The Copyright system relies on a delicate balance between protecting intellectual property rights and promoting the advancement of art and science in our society. If there is too much protection covering the works of artists, it will allow no growth to stem from those seeds of intellectual creativity. The opposite, having too little protection, can have the same effect, however, because without the reward provided through the protection of an artist’s work, creative thinkers would have little drive to bring their creative inventions to life. This teeter-totter affect of the copyright law makes it especially difficult to clearly define fair use, particularly in cases in which one intellectual creator transforms the work of another, causing a lack of “consensus on the meaning of fair use” (Leval).
The purpose of the Copyright law is to both protect intellectual property rights and promote the arts and sciences. However, it leans more on the side of protecting the intellectual property rights of intellectual property holders. In that purpose, according to Intellectual Property Rights Attorneys Charles Ainsworth and Jason Saunders, the Copyright law fulfills its purpose. In some ways, it goes “a little too far in achieving” that purpose (Saunders). Thus, by including a definition of transformativeness, which favors fair use of copyrighted material, the balance of the Copyright law may tip in order to be more equally fair to both parties in intellectual property court cases. Additionally, a definition of transformative use, being an extension of the “purpose and character” factor of the Fair Use Doctrine, may clear up the confusion surrounding the first factor, as well as “reduce the number of differing opinions of courts” (Ainsworth). By adding a definition of transformativeness to the Fair Use Doctrine, the balance of the Copyright law would be more stabilized and thus would become a fairer system in the court of law.
Courts dealing with intellectual property rights cases often vary in opinion from one to another, especially in situations where there is no standard protocol. Within the judicial system, dissimilar interpretations of law can be shown in appeals cases when the decision of a lower court is either partially agreed upon or completely reversed by a higher court. For example, the court case Salinger v. Random House, Inc. and Ian Hamilton involves an author, J.D. Salinger, and a biographer, Ian Hamilton, who in his biography of Salinger used a large number of the author’s unpublished letters. History states that before 1978, common law copyright protected unpublished letters and works, however the Copyright Act of 1976 overruled copyright common law and tucked such works and letters under the wing of federal copyright law. Through this, copyright owners were given the “right of first publication among the rights accorded to the copyright owner” (“Salinger v. Random House and Ian Hamilton”). Despite the fact that such unpublished works are protected under the 1976 Copyright Act, they do not escape the Fair Use Doctrine of the Act, which states that simply because “a work is unpublished shall not itself bar a finding of fair use” (Pallante). The New York District Court, in this case, ruled that Hamilton’s use of Salinger’s letters in his biography of the author was fair use. The case was then appealed to the Second Circuit Appeals Court of the United States, and it was found by the Second Circuit justices that Hamilton’s use was not fair use, reversing the ruling of the district court and directed the lower court to “issue” a ban of the “publication of the biography in its present form” (“Salinger v. Random House, Inc.”). Reversed decisions appear to have become quite commonplace in the Appeals Courts and the Supreme Court.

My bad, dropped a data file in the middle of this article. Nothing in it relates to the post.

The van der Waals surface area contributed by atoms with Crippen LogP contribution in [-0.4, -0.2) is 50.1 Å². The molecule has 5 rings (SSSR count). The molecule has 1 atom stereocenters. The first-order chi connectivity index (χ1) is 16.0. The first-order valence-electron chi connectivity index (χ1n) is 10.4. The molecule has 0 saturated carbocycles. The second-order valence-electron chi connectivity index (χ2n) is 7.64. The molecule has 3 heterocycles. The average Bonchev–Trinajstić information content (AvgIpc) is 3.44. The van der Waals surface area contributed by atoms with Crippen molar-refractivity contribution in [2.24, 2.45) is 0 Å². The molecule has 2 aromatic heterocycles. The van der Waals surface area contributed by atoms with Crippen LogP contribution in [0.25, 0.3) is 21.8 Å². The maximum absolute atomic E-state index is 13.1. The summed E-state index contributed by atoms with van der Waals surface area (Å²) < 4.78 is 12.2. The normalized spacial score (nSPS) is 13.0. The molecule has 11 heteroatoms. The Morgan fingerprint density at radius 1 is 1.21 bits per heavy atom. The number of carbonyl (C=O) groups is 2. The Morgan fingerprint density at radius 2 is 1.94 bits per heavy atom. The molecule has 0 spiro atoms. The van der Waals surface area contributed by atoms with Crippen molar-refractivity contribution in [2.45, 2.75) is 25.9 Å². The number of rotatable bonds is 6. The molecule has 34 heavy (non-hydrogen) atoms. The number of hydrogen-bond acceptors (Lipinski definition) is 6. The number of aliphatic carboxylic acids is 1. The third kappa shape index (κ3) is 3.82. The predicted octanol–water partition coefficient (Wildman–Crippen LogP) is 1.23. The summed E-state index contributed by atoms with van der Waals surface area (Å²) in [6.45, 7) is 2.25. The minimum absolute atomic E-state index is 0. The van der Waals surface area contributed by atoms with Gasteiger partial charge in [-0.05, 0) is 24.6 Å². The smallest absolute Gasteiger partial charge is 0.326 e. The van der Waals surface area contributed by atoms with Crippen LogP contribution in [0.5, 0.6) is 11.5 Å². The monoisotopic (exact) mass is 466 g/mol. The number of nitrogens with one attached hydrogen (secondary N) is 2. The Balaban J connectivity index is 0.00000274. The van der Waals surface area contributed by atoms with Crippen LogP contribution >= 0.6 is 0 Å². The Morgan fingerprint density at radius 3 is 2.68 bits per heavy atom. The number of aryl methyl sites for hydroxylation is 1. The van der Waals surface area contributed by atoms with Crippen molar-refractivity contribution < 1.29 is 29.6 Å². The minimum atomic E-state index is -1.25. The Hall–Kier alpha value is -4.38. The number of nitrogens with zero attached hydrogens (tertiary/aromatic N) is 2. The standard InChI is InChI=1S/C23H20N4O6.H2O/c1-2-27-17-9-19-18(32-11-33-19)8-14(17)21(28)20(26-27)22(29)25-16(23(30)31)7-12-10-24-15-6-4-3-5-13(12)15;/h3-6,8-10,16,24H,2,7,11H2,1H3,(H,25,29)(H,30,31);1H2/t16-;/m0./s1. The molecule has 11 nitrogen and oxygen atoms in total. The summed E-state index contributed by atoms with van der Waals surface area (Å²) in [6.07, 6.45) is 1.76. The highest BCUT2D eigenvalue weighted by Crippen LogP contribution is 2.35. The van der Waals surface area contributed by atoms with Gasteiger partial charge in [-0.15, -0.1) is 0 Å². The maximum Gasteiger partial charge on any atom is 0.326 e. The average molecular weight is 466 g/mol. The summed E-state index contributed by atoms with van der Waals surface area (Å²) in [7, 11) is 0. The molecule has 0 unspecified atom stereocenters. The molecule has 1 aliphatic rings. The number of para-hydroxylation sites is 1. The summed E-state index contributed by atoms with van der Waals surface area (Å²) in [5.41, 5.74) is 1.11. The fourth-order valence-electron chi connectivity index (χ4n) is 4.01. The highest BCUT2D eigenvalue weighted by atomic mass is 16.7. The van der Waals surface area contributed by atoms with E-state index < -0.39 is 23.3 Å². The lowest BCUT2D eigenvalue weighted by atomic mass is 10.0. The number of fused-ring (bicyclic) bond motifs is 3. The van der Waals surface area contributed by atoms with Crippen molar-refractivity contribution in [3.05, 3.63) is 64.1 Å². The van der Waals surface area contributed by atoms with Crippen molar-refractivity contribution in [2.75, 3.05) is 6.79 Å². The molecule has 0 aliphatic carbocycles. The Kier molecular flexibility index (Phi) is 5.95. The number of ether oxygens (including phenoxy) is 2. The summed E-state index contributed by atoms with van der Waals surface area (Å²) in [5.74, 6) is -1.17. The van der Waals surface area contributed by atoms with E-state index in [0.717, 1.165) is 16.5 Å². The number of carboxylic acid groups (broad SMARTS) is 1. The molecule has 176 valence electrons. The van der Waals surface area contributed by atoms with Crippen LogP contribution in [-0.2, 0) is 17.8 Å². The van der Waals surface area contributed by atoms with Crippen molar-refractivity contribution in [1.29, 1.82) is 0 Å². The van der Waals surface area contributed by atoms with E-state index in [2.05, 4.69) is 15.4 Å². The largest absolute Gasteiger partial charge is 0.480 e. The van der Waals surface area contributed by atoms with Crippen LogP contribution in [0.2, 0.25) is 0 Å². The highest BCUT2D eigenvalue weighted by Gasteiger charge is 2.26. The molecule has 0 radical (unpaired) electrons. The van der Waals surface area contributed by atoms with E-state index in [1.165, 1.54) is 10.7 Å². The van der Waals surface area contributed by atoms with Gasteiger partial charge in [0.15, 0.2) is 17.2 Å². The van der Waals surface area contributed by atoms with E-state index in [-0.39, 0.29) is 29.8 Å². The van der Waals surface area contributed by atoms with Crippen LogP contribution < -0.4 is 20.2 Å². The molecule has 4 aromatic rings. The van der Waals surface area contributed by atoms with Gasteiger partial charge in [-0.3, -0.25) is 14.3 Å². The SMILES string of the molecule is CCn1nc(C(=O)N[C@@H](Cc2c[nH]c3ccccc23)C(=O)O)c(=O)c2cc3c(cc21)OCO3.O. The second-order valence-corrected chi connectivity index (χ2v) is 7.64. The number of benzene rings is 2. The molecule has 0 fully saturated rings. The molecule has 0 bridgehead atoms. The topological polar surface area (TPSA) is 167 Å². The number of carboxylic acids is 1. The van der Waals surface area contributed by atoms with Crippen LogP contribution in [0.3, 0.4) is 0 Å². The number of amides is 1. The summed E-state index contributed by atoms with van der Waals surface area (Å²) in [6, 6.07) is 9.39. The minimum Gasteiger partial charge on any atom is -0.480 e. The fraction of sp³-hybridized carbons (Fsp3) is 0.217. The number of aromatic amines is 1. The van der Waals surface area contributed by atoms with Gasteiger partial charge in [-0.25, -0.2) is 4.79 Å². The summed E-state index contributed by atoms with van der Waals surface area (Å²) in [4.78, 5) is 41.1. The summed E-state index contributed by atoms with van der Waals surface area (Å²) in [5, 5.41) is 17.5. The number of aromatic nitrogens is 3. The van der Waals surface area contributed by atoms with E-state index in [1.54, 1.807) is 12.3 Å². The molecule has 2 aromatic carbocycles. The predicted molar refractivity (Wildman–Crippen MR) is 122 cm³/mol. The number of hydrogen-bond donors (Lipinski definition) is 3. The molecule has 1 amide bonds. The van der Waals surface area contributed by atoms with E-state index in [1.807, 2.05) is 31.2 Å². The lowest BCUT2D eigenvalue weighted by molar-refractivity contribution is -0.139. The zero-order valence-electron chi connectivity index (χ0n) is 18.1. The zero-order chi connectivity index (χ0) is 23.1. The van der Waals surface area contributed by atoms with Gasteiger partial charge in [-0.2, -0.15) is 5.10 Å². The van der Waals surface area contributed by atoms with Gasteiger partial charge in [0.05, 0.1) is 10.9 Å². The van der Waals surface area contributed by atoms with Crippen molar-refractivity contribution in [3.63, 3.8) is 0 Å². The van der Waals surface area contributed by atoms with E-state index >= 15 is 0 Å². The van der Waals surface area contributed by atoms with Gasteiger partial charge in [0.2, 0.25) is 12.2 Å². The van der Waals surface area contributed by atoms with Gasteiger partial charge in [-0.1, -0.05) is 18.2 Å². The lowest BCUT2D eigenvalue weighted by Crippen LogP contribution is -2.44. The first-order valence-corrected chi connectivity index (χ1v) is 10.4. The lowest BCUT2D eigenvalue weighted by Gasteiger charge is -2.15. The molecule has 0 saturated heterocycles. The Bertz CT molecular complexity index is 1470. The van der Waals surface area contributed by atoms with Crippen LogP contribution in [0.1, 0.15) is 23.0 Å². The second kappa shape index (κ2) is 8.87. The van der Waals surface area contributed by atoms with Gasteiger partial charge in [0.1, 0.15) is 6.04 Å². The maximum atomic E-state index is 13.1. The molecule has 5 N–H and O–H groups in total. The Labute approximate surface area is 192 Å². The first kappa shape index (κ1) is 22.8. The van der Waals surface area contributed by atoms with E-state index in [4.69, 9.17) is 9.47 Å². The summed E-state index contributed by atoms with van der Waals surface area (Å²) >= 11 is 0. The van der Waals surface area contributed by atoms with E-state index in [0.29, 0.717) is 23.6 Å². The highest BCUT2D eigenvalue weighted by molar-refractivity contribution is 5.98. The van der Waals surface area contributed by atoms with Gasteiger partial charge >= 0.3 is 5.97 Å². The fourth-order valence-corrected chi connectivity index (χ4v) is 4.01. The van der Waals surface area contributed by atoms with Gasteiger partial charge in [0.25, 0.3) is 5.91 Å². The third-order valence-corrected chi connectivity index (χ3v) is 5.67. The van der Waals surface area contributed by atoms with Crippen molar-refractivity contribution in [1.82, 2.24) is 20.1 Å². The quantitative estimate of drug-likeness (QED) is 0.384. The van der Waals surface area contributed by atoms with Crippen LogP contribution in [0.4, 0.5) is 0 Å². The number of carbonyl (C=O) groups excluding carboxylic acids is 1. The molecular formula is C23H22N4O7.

Statistically, in 2006, “40.9 percent of all 65,138 district court filings that were tried to judgment between 1987 and 1996 were appealed” and nearly a third of the original decisions in those cases were reversed (Schoenhard). In the Courts of Appeals “the average reversal rates across the circuits…ranged from 46.2 percent to 79.8 percent” between 2005 and 2010 (Newman and Summers). Additionally, between the years of 1999 and 2008, the Supreme Court reversed the decisions on 386 of its 660 cases, an overall reversal rate of 58% with varying reversal rates of 41.9% to 71.4% depending on which circuit court it was appealed from (Hofer). In the year 1984, the Texas Supreme Court reversed 61% of the Appeals Court decisions, and in 78 of its 103 dispositions had partial or complete reversal (“Supreme Court”). More recently, between the years 1999 and 2008, the “Federal Circuit had the highest reversal rate of any of the federal courts of appeals” at “83.3percent.” Additionally, the Federal Circuit had an even higher reversal rate of “about 92.3 percent” in intellectual property cases (Hofer and James).These numbers show that judges are not always in agreement with one another in court rulings.